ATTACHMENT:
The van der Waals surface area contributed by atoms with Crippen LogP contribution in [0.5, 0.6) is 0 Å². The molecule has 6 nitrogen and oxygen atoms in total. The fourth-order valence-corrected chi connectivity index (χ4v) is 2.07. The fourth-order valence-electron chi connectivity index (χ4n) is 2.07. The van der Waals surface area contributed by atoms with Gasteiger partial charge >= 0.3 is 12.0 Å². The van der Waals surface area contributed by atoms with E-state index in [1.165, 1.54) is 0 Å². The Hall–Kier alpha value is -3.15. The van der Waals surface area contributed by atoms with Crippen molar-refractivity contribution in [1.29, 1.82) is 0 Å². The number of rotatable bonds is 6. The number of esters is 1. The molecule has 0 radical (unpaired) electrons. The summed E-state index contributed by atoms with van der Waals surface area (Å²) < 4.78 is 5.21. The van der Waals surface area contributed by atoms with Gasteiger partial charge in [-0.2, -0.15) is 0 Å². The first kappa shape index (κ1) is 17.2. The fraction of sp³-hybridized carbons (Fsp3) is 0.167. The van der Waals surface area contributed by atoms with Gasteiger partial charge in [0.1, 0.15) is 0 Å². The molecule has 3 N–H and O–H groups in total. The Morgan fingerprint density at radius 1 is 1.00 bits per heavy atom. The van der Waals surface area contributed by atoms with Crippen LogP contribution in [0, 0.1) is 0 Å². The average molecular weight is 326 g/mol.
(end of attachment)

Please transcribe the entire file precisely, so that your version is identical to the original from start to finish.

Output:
The van der Waals surface area contributed by atoms with Crippen LogP contribution in [0.5, 0.6) is 0 Å². The molecule has 6 nitrogen and oxygen atoms in total. The fourth-order valence-corrected chi connectivity index (χ4v) is 2.07. The fourth-order valence-electron chi connectivity index (χ4n) is 2.07. The van der Waals surface area contributed by atoms with Gasteiger partial charge >= 0.3 is 12.0 Å². The van der Waals surface area contributed by atoms with E-state index in [1.165, 1.54) is 0 Å². The Hall–Kier alpha value is -3.15. The van der Waals surface area contributed by atoms with Crippen molar-refractivity contribution in [1.29, 1.82) is 0 Å². The number of rotatable bonds is 6. The number of esters is 1. The molecule has 0 radical (unpaired) electrons. The summed E-state index contributed by atoms with van der Waals surface area (Å²) < 4.78 is 5.21. The van der Waals surface area contributed by atoms with Gasteiger partial charge in [-0.2, -0.15) is 0 Å². The first kappa shape index (κ1) is 17.2. The fraction of sp³-hybridized carbons (Fsp3) is 0.167. The van der Waals surface area contributed by atoms with Gasteiger partial charge in [0.1, 0.15) is 0 Å². The molecule has 3 N–H and O–H groups in total. The Morgan fingerprint density at radius 1 is 1.00 bits per heavy atom. The van der Waals surface area contributed by atoms with Crippen LogP contribution in [0, 0.1) is 0 Å². The average molecular weight is 326 g/mol.